In the "American Industrial Hygiene Association Journal", 1975, p. 897-901, a mercury detection method is described based on a piezoelectric crystal. Here, the mass loading of a gold-plated longitudinal oscillator is detected as a change in the resonance frequency.

Conventional use of a bulk oscillator limits the sensitivity because of a relatively low operation frequency, since for a given mass of the layer the dynamic mechanical tension on the crystal surfaces is frequency dependent.

Although these techniques may be able to detect mercury, they are not as advantageous as the surface acoustic wave mercury vapor sensors of the present invention, at least in part because they are not appropriate for in situ monitoring, and typically, samples must be collected and shipped to a central processing facility for analysis.

The numbers in brackets below refer to references listed in the Appendix, the teachings of which are hereby incorporated by reference.

Those concerned with these and other problems recognize the need for an improved surface acoustic wave mercury vapor sensors.

BRIEF SUMMARY OF THE INVENTION

The present invention is directed to surface acoustic wave mercury vapor sensors.

The present invention is also directed to the in situ detection and measurement of low concentrations of gaseous mercury in air.

Therefore, an object of the present invention is the provision of an improved surface acoustic wave mercury vapor sensors for the in situ detection and measurement of low concentrations of gaseous mercury in air.

BRIEF DESCRIPTION OF THE SEVERAL VIEWS OF THE DRAWINGS

Other objects, advantages, and novel features of the present invention will become apparent from the following detailed description of the invention when considered in conjunction with the accompanying drawings, wherein:

FIG. 1 is a schematic of a sensor in accordance with the present invention;

FIG. 2 is a chart showing fractional changes in operating frequency as a function of mass accumulation;

FIG. 3 is a schematic of a sensor in accordance with the present invention.

FIG. 4 is a chart of a temperature profile of the sensing element.

FIG. 5 is an expanded view of the temperature profile of FIG. 4.

FIG. 6 is a graphic showing the frequencies of the sensing and reference delay lines matched, both exhibiting turnover temperatures of 130° C.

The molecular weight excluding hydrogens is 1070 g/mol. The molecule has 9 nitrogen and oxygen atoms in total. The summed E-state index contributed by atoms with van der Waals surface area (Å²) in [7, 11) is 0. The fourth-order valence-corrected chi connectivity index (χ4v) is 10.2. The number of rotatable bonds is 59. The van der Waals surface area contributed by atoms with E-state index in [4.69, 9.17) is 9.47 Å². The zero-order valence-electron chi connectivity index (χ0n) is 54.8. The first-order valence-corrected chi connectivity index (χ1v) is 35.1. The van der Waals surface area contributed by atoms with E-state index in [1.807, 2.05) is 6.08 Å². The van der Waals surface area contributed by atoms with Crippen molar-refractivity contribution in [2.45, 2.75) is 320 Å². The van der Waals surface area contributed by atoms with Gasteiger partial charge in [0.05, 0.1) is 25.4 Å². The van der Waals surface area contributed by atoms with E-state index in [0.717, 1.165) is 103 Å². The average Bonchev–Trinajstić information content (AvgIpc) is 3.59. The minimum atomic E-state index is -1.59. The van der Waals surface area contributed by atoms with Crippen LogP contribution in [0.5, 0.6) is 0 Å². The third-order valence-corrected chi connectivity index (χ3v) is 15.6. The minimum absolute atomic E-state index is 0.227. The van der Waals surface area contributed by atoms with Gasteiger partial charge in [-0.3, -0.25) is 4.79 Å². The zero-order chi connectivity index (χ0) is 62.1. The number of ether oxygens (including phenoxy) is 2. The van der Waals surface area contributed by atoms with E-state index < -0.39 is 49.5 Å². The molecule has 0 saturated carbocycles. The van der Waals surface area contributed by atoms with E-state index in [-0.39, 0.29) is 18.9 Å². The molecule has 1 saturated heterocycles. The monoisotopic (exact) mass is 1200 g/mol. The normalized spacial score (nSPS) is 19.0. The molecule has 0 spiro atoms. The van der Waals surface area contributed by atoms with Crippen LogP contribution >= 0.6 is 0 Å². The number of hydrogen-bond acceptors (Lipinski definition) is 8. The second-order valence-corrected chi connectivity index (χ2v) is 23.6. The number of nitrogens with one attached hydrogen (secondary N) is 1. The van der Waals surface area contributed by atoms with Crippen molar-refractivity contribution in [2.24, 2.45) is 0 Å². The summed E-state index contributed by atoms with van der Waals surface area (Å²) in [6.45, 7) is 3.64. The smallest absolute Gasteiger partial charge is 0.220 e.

FIG. 7 is a graph showing the difference frequency exhibits near zero temperature coefficient over a range of 25 to 200° C.

FIG. 8 is a schematic of the mercury gas delivery system.

FIG. 9 is a photograph of the mercury gas delivery system.

FIG. 10 is a graph showing the sensor to repeated exposures of 100, 300, and 500 ppb mercury at room temperature.

FIG. 11 is a graph showing the initial response slope as a function of mercury concentration for the prototype sensor at 25° C.

FIG. 12 is a graph showing the response of the prototype sensor to gaseous mercury concentrations of 100, 300, and 500 ppb at 200° C.

FIG. 13 is a graph showing the response magnitude of the sensor as a function of concentration at 200° C.

DETAILED DESCRIPTION OF THE INVENTION

With reference to the drawings to be described herein the present invention intended to be claimed is a surface acoustic wave sensor which includes a surface acoustic wave (SAW) delay line oscillator having a metal-coated delay path or a saw resonator having one or more gold interdigital transducers, and a piezoelectric crystal substrate.

For purposes of the present invention, the substrate comprises a piezoelectric material, and the metal coating comprises any metal with which mercury amalgamates, preferably wherein the metal is selected from the group consisting of gold (Au), silver (Ag), copper (Cu). Most preferably wherein the substrate comprises quartz (SiO2).

The surface acoustic wave sensor of the present invention also includes a serpentine microheater in thermal contact with the piezoelectric substrate as shown in FIG. 3. The serpentine microheater is preferably on a heater substrate having a suitable thickness, preferably wherein the piezoelectric substrate and the heater substrate each has a thickness of about 0.1 mm to about 1 mm.

In accordance with the present invention, the piezoelectric substrate is maintained at a temperature where mercury amalgamation-desorption kinetics occur in equilibrium.

An advantageous result of the present invention is that mercury desorbs spontaneously upon lowering of concentration due to higher operating temperatures within the range of about 100° C. to about 500° C. Most preferably, the sensor of the present invention is operated at temperatures of 125° C. or higher.